Buddha Himself first laid down the rules of monastic discipline
governing the Order. They were then recorded in the books of disciplinary
rules called the Vinaya. A disciplinary code called the
Patimokkha was also compiled in order to regulate the day-to-day
conduct of the members of the Order. This code listed various
offences and their penalties. The members of the Order recite
it today during their assemblies on the new moon and full moon
days of each month. This regular recitation of the code is to
remind them of the rules of discipline and to give each one an
opportunity to openly declare his breaking of any rule.
are more than two hundred and twenty-seven rules governing the
conduct of members of the Order. The first four rules are the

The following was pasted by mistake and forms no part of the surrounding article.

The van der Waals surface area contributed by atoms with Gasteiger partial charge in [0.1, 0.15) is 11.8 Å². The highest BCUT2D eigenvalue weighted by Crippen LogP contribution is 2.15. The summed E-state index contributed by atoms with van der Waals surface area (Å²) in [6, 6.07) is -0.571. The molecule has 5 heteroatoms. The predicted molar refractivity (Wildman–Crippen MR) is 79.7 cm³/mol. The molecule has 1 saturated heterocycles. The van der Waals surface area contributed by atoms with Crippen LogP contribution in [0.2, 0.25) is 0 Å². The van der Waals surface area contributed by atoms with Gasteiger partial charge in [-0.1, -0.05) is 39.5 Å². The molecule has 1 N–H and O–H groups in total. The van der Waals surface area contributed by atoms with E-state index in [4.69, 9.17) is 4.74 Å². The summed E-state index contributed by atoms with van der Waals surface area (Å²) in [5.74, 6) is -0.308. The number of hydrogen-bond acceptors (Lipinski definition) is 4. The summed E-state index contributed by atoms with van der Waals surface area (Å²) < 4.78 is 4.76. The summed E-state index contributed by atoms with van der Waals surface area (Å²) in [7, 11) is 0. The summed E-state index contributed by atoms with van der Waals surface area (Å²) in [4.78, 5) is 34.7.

most important and they concern the refraining from:
(3) taking of a human life;
(4) false proclamation of miraculous powers.
any one of these rules will result in expulsion from the Order.
of the other rules concern the social conduct of the members of
the Order, both within the monastic community and towards the
lay community. Rules concerning the acquisition and use of basic
necessities such as dwelling places, food, clothing and medicine
are also included. These rules help members of the Order to avoid
harming others, to practise moderation and purify their minds,
thus creating conditions favourable for the practice of the Teaching.
For the members of the Order, moderation in eating, living in
a secluded dwelling and the practice of meditation are the most